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  1. rafgomez

    rafgomez New Member

    Feb 25, 2008
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    2 Police Procedure Questions

    Discussion in 'Research' started by rafgomez, Apr 12, 2009.

    I've done everything short of becoming a cop to find these answers. If anyone here can provide me with either answers of direction, I will be in your debt.

    1) How do detectives identify the corpse of an infant? No dental records or fingerprinting done. Dna cannot be done because the mother died during child birth.

    2) What happens to the murder weapon after the murderer is convicted?
  2. rikithasta

    rikithasta Member

    Apr 4, 2009
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    Buffalo, NY
    I'm fairly sure murder weapons are stored in a warehouse typed place. That's what various crime dramas show at any rate, I know they aren't the best sources of information.

    They use witnesses to identify adults, I think think that would be the only way to identify an infant in the absence of any scientific records. Perhaps they would look through missing persons or something to that effect. If there's no one searching for the child, I'm not sure if the baby could ever be identified.

    It's disturbing to think about, but it's (probably) realistic.
  3. lordofhats

    lordofhats Contributing Member

    Nov 9, 2007
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    The Hat Cave
    DNA can be used. The mother isn't the sole parent. Who is the father? Surely they can narrow down an infants corpse to a few possibilities and look for similarities in DNA between the infant and the potential fathers. There is a new technique that even allows direct comparison of Y-Chromosomes, though that can only be used to look for male family members as females have no Y-Chromosome. But DNA is still possible even if the mother is dead. They can even check grandparents or aunts and uncles for possible DNA connections. Plus, even if the mother is dead, you can still DNA test a corpse, or a pair of them.

    Other than that, I think the only way is the gradual elimination of all other possibilities through logical analysis. babies don't disappear and die everyday in such a way that their identities are completely unknown. Surely of all the possibilities that don't fit can be eliminated until there are only so many left.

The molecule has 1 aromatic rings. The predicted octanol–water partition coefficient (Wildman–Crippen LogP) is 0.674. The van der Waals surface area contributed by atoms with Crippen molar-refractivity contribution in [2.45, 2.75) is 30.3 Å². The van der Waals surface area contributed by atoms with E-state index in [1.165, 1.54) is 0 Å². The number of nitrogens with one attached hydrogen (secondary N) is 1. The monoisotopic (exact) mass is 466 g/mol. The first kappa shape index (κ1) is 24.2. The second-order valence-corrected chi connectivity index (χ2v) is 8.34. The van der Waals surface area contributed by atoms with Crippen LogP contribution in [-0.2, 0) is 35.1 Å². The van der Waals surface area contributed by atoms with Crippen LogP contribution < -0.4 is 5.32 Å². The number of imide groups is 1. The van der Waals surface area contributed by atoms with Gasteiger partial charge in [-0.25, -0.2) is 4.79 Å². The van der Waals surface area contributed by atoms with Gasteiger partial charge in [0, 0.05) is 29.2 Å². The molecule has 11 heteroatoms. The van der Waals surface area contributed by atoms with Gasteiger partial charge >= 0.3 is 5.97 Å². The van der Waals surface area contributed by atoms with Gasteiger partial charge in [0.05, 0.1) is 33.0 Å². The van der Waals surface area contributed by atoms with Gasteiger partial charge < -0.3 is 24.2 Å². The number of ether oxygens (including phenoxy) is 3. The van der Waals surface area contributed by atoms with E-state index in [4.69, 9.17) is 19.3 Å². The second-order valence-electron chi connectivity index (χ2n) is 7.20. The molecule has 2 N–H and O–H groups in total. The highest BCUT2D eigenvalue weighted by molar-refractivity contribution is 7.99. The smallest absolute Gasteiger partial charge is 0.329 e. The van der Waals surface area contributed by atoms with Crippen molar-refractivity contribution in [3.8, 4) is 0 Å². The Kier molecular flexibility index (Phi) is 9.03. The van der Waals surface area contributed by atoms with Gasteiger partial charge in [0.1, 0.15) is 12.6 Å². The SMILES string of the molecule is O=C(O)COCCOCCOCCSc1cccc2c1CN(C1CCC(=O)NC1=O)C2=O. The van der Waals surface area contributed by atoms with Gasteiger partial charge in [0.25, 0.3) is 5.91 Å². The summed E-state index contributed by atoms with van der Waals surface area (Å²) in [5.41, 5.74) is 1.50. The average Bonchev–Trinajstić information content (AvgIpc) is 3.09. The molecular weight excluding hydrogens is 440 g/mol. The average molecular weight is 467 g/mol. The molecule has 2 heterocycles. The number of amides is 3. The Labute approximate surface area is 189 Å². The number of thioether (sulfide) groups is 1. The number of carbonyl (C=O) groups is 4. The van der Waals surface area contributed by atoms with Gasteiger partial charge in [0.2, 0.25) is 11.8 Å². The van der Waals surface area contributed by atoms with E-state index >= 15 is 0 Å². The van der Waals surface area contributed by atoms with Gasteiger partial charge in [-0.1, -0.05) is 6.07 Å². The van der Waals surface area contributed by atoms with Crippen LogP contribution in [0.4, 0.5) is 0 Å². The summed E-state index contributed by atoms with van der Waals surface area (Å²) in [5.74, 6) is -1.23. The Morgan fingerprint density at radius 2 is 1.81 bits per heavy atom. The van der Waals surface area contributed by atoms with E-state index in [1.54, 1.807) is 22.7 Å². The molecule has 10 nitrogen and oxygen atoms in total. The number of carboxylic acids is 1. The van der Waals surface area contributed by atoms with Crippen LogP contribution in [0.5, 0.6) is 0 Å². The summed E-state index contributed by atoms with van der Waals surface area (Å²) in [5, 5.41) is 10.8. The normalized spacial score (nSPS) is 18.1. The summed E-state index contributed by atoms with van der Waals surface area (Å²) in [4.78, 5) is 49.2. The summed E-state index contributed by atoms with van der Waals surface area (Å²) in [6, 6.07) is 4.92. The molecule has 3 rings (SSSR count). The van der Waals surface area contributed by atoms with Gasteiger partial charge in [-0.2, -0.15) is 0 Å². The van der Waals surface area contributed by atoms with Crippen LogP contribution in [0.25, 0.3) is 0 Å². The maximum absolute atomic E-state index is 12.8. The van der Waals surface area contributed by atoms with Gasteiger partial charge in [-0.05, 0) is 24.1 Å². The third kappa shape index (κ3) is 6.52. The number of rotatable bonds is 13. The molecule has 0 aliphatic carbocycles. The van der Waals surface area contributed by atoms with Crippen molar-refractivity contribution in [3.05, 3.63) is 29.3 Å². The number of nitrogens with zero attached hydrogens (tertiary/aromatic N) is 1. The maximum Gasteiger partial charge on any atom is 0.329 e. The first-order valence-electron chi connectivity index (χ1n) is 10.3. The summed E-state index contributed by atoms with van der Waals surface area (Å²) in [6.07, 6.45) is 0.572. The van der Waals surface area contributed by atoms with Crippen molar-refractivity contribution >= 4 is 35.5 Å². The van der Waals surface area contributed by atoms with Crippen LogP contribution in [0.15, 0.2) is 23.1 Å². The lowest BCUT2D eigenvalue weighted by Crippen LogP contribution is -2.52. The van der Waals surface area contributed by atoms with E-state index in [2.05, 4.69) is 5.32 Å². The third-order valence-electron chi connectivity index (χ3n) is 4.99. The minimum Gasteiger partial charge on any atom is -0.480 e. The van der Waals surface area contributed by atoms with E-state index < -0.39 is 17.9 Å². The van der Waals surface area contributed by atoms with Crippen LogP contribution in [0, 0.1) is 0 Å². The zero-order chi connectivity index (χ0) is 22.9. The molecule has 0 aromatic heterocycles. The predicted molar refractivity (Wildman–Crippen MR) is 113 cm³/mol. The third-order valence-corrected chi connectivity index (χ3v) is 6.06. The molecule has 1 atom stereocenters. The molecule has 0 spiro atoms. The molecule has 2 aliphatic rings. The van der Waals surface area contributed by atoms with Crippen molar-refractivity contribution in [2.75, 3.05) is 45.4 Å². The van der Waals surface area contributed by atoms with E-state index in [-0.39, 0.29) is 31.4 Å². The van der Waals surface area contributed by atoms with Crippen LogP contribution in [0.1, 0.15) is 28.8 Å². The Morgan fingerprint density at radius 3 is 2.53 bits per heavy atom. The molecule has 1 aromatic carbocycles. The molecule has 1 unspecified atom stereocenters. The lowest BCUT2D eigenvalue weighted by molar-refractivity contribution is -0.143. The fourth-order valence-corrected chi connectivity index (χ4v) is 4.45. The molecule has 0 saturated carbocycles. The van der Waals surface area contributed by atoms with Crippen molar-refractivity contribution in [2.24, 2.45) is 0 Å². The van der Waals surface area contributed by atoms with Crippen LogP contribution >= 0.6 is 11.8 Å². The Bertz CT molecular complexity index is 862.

Such evidence would be stored with the case file and put into a secure warehouse. Most locations dispose of case files after a certain amount of time has passed, but I think it varies by location.
  4. Cogito

    Cogito Former Mod, Retired Supporter Contributor

    May 19, 2007
    Likes Received:
    Massachusetts, USA
    Hospitals take footprints of infants immediately after birth for identification purposes, as one of the measures to prevent accidental or deliberate switching of infants. They are every bit as unique as fingerprints (they are at the same level of detail).

    Of course this is not available if a baby was not delivered in or admitted to a hospital. DNA has been used in some cases to establish parentage of a baby, such as cases of discarded babies of teen moms. However, that is usually a means iof confirming identity rather than establishing it in the first place. A lot of it is standard police work - interviewing witnesses, checking surveillance cameras, tracing clothing or other mundane evidence, etc.

    As for murder weapons, it depends on the weapon. If it is an illegal firearm, it remains in police lockup until the department conducts mass disposals. Some such firearms may be legal for auction, if they are legal to own and still have registration numbers. If the weapon is legally registered to an owner who is not convicted of the crime, the weapon may be returned to that owner.

    Other weapons may be destroyed, but most are not illegal to own under most circumstances. They may be returned to an owner or put up for auction. This is also true if it isn't strictly a weapon, such as a hammer or a motor vehicle.

    The FBI maintains a collection of firearms and other weapons for reference purposes. Some may be used in ballistic or other tests to help identify an unknown weapon used in a crime, for example. Most of these are weapons siezed in criminal cases.

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